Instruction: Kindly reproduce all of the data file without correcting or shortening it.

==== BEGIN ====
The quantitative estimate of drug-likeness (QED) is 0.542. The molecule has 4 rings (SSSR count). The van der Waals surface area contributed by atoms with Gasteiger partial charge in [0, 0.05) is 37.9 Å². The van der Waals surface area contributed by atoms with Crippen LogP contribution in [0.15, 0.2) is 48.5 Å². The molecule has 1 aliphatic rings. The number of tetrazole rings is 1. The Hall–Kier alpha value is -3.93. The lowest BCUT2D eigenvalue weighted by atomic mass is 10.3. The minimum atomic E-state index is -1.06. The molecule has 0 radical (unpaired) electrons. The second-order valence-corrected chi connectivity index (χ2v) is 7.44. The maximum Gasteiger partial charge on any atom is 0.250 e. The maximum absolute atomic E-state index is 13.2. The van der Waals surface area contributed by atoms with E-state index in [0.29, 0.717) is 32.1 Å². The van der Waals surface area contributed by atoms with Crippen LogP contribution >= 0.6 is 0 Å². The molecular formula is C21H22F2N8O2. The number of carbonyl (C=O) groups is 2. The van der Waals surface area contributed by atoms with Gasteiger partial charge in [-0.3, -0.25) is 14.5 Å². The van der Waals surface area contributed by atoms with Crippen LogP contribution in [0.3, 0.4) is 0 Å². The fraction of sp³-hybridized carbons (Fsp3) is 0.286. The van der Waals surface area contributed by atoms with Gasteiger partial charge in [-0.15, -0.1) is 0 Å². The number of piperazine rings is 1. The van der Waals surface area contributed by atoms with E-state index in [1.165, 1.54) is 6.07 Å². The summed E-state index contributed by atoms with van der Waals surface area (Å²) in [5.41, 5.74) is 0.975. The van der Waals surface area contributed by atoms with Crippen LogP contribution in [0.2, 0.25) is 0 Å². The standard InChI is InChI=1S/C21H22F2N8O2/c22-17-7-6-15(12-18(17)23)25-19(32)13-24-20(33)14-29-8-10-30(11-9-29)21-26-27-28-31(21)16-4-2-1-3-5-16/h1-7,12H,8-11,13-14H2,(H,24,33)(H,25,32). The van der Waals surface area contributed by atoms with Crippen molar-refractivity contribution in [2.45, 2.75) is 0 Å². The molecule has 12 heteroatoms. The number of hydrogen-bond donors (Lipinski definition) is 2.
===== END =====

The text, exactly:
The quantitative estimate of drug-likeness (QED) is 0.542. The molecule has 4 rings (SSSR count). The van der Waals surface area contributed by atoms with Gasteiger partial charge in [0, 0.05) is 37.9 Å². The van der Waals surface area contributed by atoms with Crippen LogP contribution in [0.15, 0.2) is 48.5 Å². The molecule has 1 aliphatic rings. The number of tetrazole rings is 1. The Hall–Kier alpha value is -3.93. The lowest BCUT2D eigenvalue weighted by atomic mass is 10.3. The minimum atomic E-state index is -1.06. The molecule has 0 radical (unpaired) electrons. The second-order valence-corrected chi connectivity index (χ2v) is 7.44. The maximum Gasteiger partial charge on any atom is 0.250 e. The maximum absolute atomic E-state index is 13.2. The van der Waals surface area contributed by atoms with E-state index in [0.29, 0.717) is 32.1 Å². The van der Waals surface area contributed by atoms with Crippen LogP contribution >= 0.6 is 0 Å². The molecular formula is C21H22F2N8O2. The number of carbonyl (C=O) groups is 2. The van der Waals surface area contributed by atoms with Gasteiger partial charge in [-0.3, -0.25) is 14.5 Å². The van der Waals surface area contributed by atoms with Crippen LogP contribution in [0.3, 0.4) is 0 Å². The fraction of sp³-hybridized carbons (Fsp3) is 0.286. The van der Waals surface area contributed by atoms with Gasteiger partial charge in [-0.15, -0.1) is 0 Å². The number of piperazine rings is 1. The van der Waals surface area contributed by atoms with E-state index in [1.165, 1.54) is 6.07 Å². The summed E-state index contributed by atoms with van der Waals surface area (Å²) in [5.41, 5.74) is 0.975. The van der Waals surface area contributed by atoms with Crippen LogP contribution in [0.2, 0.25) is 0 Å². The standard InChI is InChI=1S/C21H22F2N8O2/c22-17-7-6-15(12-18(17)23)25-19(32)13-24-20(33)14-29-8-10-30(11-9-29)21-26-27-28-31(21)16-4-2-1-3-5-16/h1-7,12H,8-11,13-14H2,(H,24,33)(H,25,32). The van der Waals surface area contributed by atoms with Crippen molar-refractivity contribution in [2.45, 2.75) is 0 Å². The molecule has 12 heteroatoms. The number of hydrogen-bond donors (Lipinski definition) is 2.